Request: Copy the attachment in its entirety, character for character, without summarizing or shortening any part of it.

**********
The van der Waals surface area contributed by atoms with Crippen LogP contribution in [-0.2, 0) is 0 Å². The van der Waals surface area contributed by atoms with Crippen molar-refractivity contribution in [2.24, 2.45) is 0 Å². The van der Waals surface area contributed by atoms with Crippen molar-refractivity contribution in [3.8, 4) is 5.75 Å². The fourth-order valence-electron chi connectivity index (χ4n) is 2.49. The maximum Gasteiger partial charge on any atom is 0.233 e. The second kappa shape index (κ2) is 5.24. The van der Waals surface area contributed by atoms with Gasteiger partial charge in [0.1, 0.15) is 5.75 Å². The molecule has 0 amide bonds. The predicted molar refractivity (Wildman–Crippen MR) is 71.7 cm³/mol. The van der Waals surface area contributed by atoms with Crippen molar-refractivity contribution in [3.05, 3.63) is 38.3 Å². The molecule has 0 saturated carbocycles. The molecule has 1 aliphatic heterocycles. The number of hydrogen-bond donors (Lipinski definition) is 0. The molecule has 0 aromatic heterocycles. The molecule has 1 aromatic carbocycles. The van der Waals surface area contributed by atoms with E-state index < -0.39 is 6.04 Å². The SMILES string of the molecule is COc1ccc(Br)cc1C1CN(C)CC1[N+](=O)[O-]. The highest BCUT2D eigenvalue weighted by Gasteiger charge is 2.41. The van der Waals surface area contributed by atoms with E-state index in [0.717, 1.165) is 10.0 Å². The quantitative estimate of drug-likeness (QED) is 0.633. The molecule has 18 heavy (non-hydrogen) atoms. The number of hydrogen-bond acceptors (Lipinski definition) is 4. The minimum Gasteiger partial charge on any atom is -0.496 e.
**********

The van der Waals surface area contributed by atoms with Crippen LogP contribution in [-0.2, 0) is 0 Å². The van der Waals surface area contributed by atoms with Crippen molar-refractivity contribution in [2.24, 2.45) is 0 Å². The van der Waals surface area contributed by atoms with Crippen molar-refractivity contribution in [3.8, 4) is 5.75 Å². The fourth-order valence-electron chi connectivity index (χ4n) is 2.49. The maximum Gasteiger partial charge on any atom is 0.233 e. The second kappa shape index (κ2) is 5.24. The van der Waals surface area contributed by atoms with Gasteiger partial charge in [0.1, 0.15) is 5.75 Å². The molecule has 0 amide bonds. The predicted molar refractivity (Wildman–Crippen MR) is 71.7 cm³/mol. The van der Waals surface area contributed by atoms with Crippen molar-refractivity contribution in [3.05, 3.63) is 38.3 Å². The molecule has 0 saturated carbocycles. The molecule has 1 aliphatic heterocycles. The number of hydrogen-bond donors (Lipinski definition) is 0. The molecule has 0 aromatic heterocycles. The molecule has 1 aromatic carbocycles. The van der Waals surface area contributed by atoms with E-state index < -0.39 is 6.04 Å². The SMILES string of the molecule is COc1ccc(Br)cc1C1CN(C)CC1[N+](=O)[O-]. The highest BCUT2D eigenvalue weighted by Gasteiger charge is 2.41. The van der Waals surface area contributed by atoms with E-state index in [0.717, 1.165) is 10.0 Å². The quantitative estimate of drug-likeness (QED) is 0.633. The molecule has 18 heavy (non-hydrogen) atoms. The number of hydrogen-bond acceptors (Lipinski definition) is 4. The minimum Gasteiger partial charge on any atom is -0.496 e.